As a former Chief Secretary to the Treasury, I am uneasy about the bail-out of Flybe. Every time a private business is bailed out by the taxpayer, the pressure grows.
When Lord Kerr whistled, voters turned the Nelsonian equivalent of a deaf ear. When they whistled, he was dragged helplessly along by the command of a democratic vote.
We now have the most amazing opportunity to deliver an emphatic victory over Corbyn’s extremists – and achieve Brexit into the bargain.
The result of a general election next month would by no means be a foregone conclusion.
ConservativeHome is very dubious that, assuming a poll is deliverable, the Party can win a healthy majority without already having delivered Brexit.
In the wake of Johnson’s deal, the Government must balance its plan for Northern Ireland with strengthening “our precious Union” – all four parts of it.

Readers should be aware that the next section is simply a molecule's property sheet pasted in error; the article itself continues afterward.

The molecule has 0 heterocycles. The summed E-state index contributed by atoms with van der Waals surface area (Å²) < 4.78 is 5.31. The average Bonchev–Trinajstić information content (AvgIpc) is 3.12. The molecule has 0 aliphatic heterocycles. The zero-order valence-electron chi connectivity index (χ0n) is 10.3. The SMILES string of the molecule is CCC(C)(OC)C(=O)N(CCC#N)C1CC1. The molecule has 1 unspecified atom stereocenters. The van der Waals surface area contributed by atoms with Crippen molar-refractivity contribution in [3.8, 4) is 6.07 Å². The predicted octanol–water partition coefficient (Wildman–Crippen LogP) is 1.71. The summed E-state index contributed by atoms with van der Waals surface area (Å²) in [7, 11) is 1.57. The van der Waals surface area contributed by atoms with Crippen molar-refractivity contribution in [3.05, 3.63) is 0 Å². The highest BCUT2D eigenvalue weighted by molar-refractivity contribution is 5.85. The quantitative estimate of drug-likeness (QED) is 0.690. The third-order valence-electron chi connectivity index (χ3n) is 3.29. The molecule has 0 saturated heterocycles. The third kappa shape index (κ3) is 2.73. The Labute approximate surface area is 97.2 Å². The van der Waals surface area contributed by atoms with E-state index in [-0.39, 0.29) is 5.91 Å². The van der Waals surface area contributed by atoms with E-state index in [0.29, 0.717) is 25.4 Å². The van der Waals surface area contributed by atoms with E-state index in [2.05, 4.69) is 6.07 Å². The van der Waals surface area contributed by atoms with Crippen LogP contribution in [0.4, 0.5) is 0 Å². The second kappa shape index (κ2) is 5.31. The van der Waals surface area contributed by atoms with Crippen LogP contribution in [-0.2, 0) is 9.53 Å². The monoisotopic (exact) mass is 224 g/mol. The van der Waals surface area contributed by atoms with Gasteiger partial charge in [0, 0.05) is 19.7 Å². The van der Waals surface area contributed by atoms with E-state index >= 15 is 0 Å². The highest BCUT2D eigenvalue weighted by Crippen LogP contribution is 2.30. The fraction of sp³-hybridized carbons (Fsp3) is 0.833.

There have been compromises on both sides and the DUP says it cannot support the new Withdrawal Agreement. But what’s actually in it and what’s new?
It may not be agreed at all with the EU – and if it is the numbers in the Commons are very tight indeed by our calculation.
There might not be time, but it at least now appears that a UK-EU deal on Brexit is conceivable.
We can begin to see how a deal can now be agreed and then pass Parliament. But the obstacles are still formidable.
Amid heated speculation, we reproduce the possible outcome presented by the former EU adviser to Theresa May.
Had the Benn Act not been passed, it would be far stronger – as he presents his new “fair and reasonable compromise” to the EU.
He says he’s best placed to deliver Brexit, slash corporation tax and beat Corbyn. And adds “I am not going to criticise Boris for going to a posher public school than me.”
“It is clear that the only way forward is leaving with a deal; but it is equally clear that this will not happen without compromise on all sides of the debate.”
Corbyn choose to eschew Europe altogether in his six questions, leading instead on inequality and votes for young people.